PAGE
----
This DIY trend is on the upswing this season – for punters, promoters and A-list stars alike, according to Brian, director of specialist sound equipment hire service BeeZwax.co.uk. “Everyone knows about the clamp-down on unlicensed villa parties, and the massive fines so people are more cautious. You won’t get any of the old ‘pay on the door’ parties, but apart from that very little has changed. Our regular customers are still hiring equipment and people are still having parties, they’re just smaller. The trend this year is for more intimate gatherings, not big parties.

“Everyone thinks everything is completely different but really it’s only harder to get yourself invited.”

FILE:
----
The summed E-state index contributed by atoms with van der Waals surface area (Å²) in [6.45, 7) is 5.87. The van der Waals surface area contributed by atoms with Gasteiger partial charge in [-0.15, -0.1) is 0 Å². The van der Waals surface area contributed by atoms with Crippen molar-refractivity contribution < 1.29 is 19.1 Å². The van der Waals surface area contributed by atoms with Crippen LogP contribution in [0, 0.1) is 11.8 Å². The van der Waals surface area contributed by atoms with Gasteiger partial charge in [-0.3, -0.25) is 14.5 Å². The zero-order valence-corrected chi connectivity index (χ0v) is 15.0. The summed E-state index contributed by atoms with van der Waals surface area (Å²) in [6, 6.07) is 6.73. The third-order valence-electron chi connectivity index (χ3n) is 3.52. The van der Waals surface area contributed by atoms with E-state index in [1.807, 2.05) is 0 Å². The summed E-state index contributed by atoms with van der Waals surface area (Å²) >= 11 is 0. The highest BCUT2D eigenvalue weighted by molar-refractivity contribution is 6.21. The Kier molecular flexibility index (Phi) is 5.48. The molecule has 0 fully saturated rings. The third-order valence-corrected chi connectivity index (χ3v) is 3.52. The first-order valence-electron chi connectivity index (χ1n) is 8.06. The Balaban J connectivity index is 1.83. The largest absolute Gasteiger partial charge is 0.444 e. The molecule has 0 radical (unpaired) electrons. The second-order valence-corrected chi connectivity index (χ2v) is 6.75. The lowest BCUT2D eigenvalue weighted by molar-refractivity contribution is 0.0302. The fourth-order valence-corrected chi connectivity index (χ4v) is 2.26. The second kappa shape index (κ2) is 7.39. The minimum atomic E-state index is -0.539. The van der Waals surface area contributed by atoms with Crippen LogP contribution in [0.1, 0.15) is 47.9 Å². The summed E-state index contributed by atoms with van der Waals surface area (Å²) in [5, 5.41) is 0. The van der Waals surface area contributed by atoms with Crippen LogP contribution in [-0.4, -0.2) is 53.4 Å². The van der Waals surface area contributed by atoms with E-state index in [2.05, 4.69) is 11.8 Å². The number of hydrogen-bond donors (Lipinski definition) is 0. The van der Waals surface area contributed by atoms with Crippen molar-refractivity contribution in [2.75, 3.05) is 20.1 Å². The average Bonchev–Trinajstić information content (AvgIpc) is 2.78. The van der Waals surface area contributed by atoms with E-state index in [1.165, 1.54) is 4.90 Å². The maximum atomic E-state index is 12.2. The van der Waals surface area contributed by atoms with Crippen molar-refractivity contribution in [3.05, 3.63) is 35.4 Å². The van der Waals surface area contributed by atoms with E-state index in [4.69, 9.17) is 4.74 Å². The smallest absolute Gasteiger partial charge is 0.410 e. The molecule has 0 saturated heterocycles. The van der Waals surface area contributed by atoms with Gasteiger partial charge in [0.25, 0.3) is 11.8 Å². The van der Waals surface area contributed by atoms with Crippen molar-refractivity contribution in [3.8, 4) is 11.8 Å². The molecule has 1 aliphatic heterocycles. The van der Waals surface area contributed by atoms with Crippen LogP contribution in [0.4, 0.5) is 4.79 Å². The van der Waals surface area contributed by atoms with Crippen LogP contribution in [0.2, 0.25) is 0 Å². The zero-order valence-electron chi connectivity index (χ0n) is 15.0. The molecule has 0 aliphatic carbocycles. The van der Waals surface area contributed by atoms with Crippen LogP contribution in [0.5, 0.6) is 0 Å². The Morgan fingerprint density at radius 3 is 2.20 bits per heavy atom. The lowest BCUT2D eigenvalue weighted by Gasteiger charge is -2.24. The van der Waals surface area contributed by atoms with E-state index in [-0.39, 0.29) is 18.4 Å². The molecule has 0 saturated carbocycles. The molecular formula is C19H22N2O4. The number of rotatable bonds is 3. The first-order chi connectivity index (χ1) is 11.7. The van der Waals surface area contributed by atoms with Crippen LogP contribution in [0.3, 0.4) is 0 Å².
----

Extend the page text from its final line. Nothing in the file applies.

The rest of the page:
Bora Bora
Sometimes the old favourites are the best, and there is no more classic an alternative party in Ibiza than Bora Bora, the quintessential daytime party where you can dance with sand between your toes, dash to the sea for a dip and never be out of earshot of the music.

This year, the beats don’t kick in till 4.30PM, but who gets out of bed before 3.30 anyway? Which leaves plenty of time to get down to the beach and have a drink in your hand when the sound system fires up. If anything, the restriction has enhanced the party atmosphere. Now, instead of being one option among many a trip to Bora Bora is an essential show of loyalty – a way of saying, we’re still here and we’re going to party! Plus, the late opening means less chance of getting a third-degree sunburn while having a boogie.

Mini-nights